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What you need to know about automation testing in CI/CD | Opensource.com
What you need to know about automation testing in CI/CD
Continuous integration and continuous delivery is powered by testing. Here's how.
"If things seem under control, you're just not going fast enough." —Mario Andretti
Test automation means focusing continuously on detecting defects, errors, and bugs as early and quickly as possible in the software development process. This is done using tools that pursue quality as the highest value and are put in place to ensure quality—not just pursue it.
One of the most compelling features of a continuous integration/continuous delivery (CI/CD) solution (also called a DevOps pipeline) is the opportunity to test more frequently without burdening developers or operators with more manual work. Let's talk about why that's important.
Why automate testing in CI/CD?
Agile teams iterate faster to deliver software and customer satisfaction at higher rates, and these pressures can jeopardize quality. Global competition has created low tolerance for defects while increasing pressure on agile teams for faster iterations of software delivery. What's the industry solution to alleviate this pressure? DevOps.
DevOps is a big idea with many definitions, but one technology that is consistently essential to DevOps success is CI/CD. Designing a continuous cycle of improvement through a pipeline of software development can lead to new opportunities for testing.
What does this mean for testers?
For testers, this generally means they must:
- Test earlier and more often (with automation)
- Continue to test "real-world" workflows (automated and manual)
To be more specific, the role of testing in any form, whether it's run by the developers who write the code or designed by a team of quality assurance engineers, is to take advantage of the CI/CD infrastructure to increase quality while moving fast.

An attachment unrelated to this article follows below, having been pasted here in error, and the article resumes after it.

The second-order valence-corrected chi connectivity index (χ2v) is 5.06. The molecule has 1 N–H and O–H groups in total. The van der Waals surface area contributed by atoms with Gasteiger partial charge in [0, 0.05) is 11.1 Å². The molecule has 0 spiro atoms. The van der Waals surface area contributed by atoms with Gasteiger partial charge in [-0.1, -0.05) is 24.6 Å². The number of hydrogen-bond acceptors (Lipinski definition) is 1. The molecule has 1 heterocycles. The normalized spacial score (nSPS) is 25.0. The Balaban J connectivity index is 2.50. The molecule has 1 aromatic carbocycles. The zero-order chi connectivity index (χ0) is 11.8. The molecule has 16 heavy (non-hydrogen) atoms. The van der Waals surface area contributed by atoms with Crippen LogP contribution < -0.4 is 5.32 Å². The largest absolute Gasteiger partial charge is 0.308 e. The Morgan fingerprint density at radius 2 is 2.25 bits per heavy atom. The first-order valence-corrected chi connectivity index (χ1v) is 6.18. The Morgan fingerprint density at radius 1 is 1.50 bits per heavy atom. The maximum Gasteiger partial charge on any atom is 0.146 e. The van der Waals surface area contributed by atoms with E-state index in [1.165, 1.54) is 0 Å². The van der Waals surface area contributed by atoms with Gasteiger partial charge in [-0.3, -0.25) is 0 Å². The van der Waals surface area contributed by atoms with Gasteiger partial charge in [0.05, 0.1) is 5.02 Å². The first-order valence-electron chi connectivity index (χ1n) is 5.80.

What else do testers need to do?
To get more specific, testers are responsible for:
- Testing new and existing software applications
- Verifying and validating functionality by evaluating software against system requirements
- Utilizing automated-testing tools to develop and maintain reusable automated tests
- Collaborating with all members of the scrum team to understand the functionality being developed and the implementation's technical design to design and develop accurate, high-quality automated tests
- Analyzing documented user requirements and creating or assisting in designing test plans for moderately to highly complex software or IT systems
- Developing automated tests and working with the functional team to review and evaluate test scenarios
- Collaborating with the technical team to identify the proper approach to automating tests within the development environment
- Working with the team to understand and resolve software problems with automated tests, and responding to suggestions for modifications or enhancements
- Participating in backlog grooming, estimation, and other agile scrum ceremonies
- Assisting in defining standards and procedures to support testing activities and materials (e.g., scripts, configurations, utilities, tools, plans, and results)
What kind of continuous testing is important?
There are many types of tests you can use. The different types aren't firm lines between disciplines; instead, they are different ways of expressing how to test. It is less important to compare the types of tests and more important to have coverage for each test type.
- Functional testing: Ensures that the software has the functionality in its requirements
- Unit testing: Independently tests smaller units/components of a software application to check their functionality
- Load testing: Tests the performance of the software application during heavy load or usage
- Stress testing: Determines the software application's breakpoint when under stress (maximum load)
- Integration testing: Tests a group of components that are combined or integrated to produce an output
- Regression testing: Tests the entire application's functionality when any component (no matter how small) has been modified
Any software development process that includes continuous testing is on its way toward establishing a critical feedback loop to go fast and build effective software. Most importantly, the practice builds quality into the CI/CD pipeline and implies an understanding of the connection between increasing speed while reducing risk and waste in the software development lifecycle.